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There are cheaper and quicker options, but nothing sounds and feels quite like the midengine 2009 Ferrari F430.
World-class handling, exotic V8 howl, choice of coupe and roadster body styles.
Pricey, roadster has a plastic rear window.
Available F430 Models
Use the Edmunds Pricing System to help you get the best deal:
The Ferrari F430 is unchanged for 2009.
The 2009 Ferrari F430 is neither the most expensive nor the flashiest Ferrari available, but it might just be the best. Thanks to the inherent balance of its midengine layout, the relatively compact F430 is one of the sweetest-handling cars on the planet. It's also one of the sweetest-sounding -- sports cars come and go, but the soul-stirring soundtrack of the F430's 4.3-liter V8 will turn heads until filling stations stop selling gas. With the advent of the new Ferrari California retractable-hardtop roadster, the F430 has some stiff in-house competition, but the F430's lower curb weight and sharper-edged nature make it the enthusiast's choice of the two. If you can stomach the near-$200,000 base price, sports cars don't get much more rewarding than the 2009 Ferrari F430.
A large part of that reward comes in the form of 483 horsepower from the above-mentioned V8, which enables the F430 to hit 60 mph from rest in about 4 seconds flat. There are far cheaper cars with marginally better numbers -- the Chevrolet Corvette Z06/ZR1 tandem and the Nissan GT-R, to name three. That's where the F430's other charms come in, among them a sublimely balanced chassis, telepathic steering and the exotic wail of that gloriously free-revving V8. Sure, it costs more, but for the discerning sports car shopper, the F430 is totally worth the extra coin.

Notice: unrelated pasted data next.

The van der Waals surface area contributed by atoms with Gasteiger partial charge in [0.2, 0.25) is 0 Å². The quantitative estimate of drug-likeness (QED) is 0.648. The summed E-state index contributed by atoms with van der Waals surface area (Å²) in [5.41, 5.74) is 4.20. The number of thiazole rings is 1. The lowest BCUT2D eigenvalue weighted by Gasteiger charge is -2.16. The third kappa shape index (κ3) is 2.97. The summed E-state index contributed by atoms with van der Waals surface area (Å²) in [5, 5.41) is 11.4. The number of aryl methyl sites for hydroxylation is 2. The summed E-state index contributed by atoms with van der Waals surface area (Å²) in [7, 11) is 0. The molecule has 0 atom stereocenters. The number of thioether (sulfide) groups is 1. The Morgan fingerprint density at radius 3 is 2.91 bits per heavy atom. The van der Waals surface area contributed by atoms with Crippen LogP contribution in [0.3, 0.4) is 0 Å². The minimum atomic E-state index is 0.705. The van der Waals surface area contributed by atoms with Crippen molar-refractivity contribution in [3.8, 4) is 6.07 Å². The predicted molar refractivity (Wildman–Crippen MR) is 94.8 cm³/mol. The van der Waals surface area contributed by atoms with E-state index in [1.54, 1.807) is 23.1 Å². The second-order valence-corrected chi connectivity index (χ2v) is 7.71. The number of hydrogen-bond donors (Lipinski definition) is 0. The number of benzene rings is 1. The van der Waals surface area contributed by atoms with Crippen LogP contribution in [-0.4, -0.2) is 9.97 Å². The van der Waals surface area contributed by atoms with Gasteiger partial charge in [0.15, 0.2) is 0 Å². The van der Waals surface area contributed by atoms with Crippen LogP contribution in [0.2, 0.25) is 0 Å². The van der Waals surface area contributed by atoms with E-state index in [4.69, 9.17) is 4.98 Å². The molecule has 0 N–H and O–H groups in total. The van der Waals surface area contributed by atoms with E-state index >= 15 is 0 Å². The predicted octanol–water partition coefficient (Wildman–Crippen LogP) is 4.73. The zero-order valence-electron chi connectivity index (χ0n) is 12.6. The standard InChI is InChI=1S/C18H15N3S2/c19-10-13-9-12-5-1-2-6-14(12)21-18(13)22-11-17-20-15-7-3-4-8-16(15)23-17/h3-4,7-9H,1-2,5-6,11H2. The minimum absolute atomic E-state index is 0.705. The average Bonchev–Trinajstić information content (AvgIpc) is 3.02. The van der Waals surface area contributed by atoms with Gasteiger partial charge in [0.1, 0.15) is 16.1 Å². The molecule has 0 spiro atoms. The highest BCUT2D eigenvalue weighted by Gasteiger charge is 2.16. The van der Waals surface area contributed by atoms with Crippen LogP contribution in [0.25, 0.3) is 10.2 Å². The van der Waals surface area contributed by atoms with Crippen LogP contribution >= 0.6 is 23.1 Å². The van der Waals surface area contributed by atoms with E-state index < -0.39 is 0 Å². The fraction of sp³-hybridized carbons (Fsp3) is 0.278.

Like any modern-day Ferrari, the F430 is packed to the gills with advanced go-fast technology. Notably, the "manettino" (Italian for "little manager") steering wheel knob cycles through five driving modes that adjust suspension settings, stability and traction control thresholds, and the F1 automated-clutch manual gearbox's shift speed and quality. Of course, you can still order your F430 with the conventional, gated six-speed manual shifter, too. However you order your F430, though, rest assured that contemporary Ferraris, unlike their elemental forebears, are very much children of the 21st century in terms of engineering.
At the end of the day, there's a primal, unencumbered character to the F430 that sets it apart from other cars of its ilk. Of course, that's not to say that there aren't able competitors in this lofty league. Porsche's 911 GT2 and GT3 deserve a close look, as do the related Audi R8 V10 and Lamborghini Gallardo LP560-4. But if you want a car that will keep seducing you with its song till the oil runs dry, the 2009 Ferrari F430 might just be in a league of its own.
The 2009 Ferrari F430 is available as an ultra-high-performance two-seat exotic coupe or convertible (the latter is known as the Spider). Standard features include 19-inch wheels with high-performance tires, carbon-ceramic brakes, bi-xenon headlights, auto-dimming mirrors, automatic climate control, power seats, leather upholstery and a stereo with a CD player.